Posts

Will Breast Density Limit My Plastic Surgery Options?

Getting good news about breast density and plastic surgery options

The last time you got your mammogram results, did you notice a little note about your breast density? If you are like 40 percent of women, it might have said something like, “Your breasts are heterogeneously dense, which may obscure small masses and may put you at greater risk of developing breast cancer in the future.” Though this may sound a bit scary, it’s actually a normal reading.

Normal breast density exists on a spectrum from not dense at all to extremely dense. Knowing this information is important; it helps women and their doctors decide which breast screening methods are best, and how often they should get them. According to the American Cancer Society, whether a woman has dense breasts or not, regular screenings (mammograms in particular) are still the best way to find cancer early.

Because of the relationship between breast density and cancer risk, it is now the law in many states that breast density information be conveyed to each woman who has a mammogram. You may have seen talk of this newer legislation on the news.

What this means is that more women than ever before know that breast density matters, and many can tell you just how dense their own breasts are. Knowing this has also left some women wondering if their breast density will affect their options when it comes to cosmetic breast surgery.

To help answer this question, it will help if we first explain what doctors mean when they talk about breast density.

Breast density is a radiologic (mammogram) finding that has nothing to do with how breasts look or feel from the outside. The classification of density has to do with the ratio of fat (not a dense tissue) to everything else that makes up the breast, including glandular and fibrous tissue. On a mammogram, the fat shows up dark and the other stuff shows up white. The more white seen on a mammogram, the more dense the breast classification. The breast density classifications that may be assigned are – from least dense to most dense – the following:

  1. Fatty
  2. Scattered Fibroglandular
  3. Heterogeneously Dense
  4. Extremely Dense

Only about 10 percent of women are categorized as having extremely dense breast tissue. You can learn more about these breast density types, and see images too, at the American Cancer Society.

Here at North Texas Plastic and Reconstructive Surgery, Dr. Slack performs a wide range of cosmetic breast procedures including breast implants, liposuction, breast lifts, and breast reductions. In some cases, he may perform a combination of one or more of these procedures, depending on the goals of the patient. Here is how breast density may come into play with each of these procedures:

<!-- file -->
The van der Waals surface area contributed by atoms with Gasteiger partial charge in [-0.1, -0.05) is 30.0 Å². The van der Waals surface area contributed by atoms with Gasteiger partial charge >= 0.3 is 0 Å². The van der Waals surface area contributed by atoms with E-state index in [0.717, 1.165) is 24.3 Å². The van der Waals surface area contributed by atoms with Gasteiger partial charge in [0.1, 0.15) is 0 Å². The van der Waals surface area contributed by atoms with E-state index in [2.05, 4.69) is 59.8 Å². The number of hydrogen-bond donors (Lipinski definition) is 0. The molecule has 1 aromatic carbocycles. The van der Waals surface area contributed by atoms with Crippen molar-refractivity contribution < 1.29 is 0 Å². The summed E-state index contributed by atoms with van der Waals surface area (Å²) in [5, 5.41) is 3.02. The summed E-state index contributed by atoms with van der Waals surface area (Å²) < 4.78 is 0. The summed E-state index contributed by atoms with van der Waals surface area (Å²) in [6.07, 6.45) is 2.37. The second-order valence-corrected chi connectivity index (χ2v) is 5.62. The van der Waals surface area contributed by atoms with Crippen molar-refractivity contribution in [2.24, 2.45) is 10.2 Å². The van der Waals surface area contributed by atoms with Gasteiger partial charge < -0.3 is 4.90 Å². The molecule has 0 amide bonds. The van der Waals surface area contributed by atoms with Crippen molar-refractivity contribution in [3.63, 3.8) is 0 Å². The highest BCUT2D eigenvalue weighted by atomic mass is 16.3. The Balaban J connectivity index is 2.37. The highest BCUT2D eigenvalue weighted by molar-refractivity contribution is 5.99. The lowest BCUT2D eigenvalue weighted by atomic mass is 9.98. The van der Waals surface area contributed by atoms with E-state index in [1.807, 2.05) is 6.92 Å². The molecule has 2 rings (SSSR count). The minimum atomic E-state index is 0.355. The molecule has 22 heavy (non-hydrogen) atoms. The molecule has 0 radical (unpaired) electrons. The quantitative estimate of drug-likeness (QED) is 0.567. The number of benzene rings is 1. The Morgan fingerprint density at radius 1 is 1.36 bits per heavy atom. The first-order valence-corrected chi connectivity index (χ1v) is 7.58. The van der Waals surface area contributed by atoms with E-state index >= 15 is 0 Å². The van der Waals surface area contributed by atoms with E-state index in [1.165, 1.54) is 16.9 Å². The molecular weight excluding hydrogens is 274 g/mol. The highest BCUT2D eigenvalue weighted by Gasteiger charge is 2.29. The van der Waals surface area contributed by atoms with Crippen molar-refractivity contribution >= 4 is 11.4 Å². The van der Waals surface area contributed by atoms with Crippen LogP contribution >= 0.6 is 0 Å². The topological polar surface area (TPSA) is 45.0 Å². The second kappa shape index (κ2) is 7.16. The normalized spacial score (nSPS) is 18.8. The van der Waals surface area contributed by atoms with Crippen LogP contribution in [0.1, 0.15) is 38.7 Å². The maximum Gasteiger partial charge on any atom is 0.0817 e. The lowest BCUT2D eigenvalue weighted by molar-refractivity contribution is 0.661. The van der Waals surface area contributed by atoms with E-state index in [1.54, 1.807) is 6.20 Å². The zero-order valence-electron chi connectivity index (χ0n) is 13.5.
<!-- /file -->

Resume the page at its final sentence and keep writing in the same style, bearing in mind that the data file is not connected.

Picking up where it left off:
Augmentation

Breast implants are placed underneath the breast tissue not within in. This means that the breast tissue itself, no matter how dense, sits on top of the implant and therefore has little bearing on whether a breast implant is possible.

Liposuction

Liposuction alone is sometimes an option for women who are looking for a mild reduction in breast size. It is possible that a woman with extremely dense breasts, which means they have a lower ratio of fat to other tissue, may have a limit as to how much fat can be successfully removed using this method.

Breast Reduction or Lift

A breast reduction or lift sometimes includes liposuction, and the limitation just mentioned may come in to play to some degree. However, because these procedures also include an open surgical component, the goal of the reduction usually isn’t limited by breast density.

Here is the big takeaway: None of these procedures are off limits to a woman simply because she has higher breast density.

There are many factors that will limit a person’s plastic surgery options, including poor health, weight instability, and a bad smoking habit, but breast density usually isn’t one of them. That said, every person who walks into our clinic has their own unique anatomical identity, and that includes breast density. Dr. Slack takes all of this (and more) into consideration when advising each patient and planning their surgery.

If you have more questions about breast density and which breast procedures might be right for you, call our office today and schedule a consultation with Dr. Slack.

Timing Your Breast Reconstruction After Mastectomy

Breast reconstruction isn’t for everyone. Tig Notaro, for example.

After her double mastectomy without reconstruction, the dry-witted comedian embraced her new body and performed topless (for a full 20 minutes!) in her 2015 HBO special Boyish Girl Interrupted. If you aren’t as willing to accept a new life without breasts, reconstruction may be an easy choice for you. Even if you aren’t 100 percent sure whether you will want a breast reconstruction, do your due diligence now because timing matters if you want to achieve optimal results.

Here’s what the American Cancer Society has to say about that:

“If you are thinking about having reconstructive surgery, it is best to talk about it with your surgeon and a plastic surgeon experienced in breast reconstruction before you have surgery to remove the tumor or breast. This lets the surgical teams plan the best treatment for you, even if you decide to wait and have reconstructive surgery later.”

Breast reconstruction is most often performed at the same time as mastectomy (immediate reconstruction), but it can also be done years later (delayed reconstruction). In other words, though you shouldn’t wait to get informed, you don’t have to decide whether to have the surgery right away. With everything you have to think about before a mastectomy, it can be overwhelming to have to make a decision about reconstruction too. Your doctors may also recommend you wait if you are continuing with radiation treatment.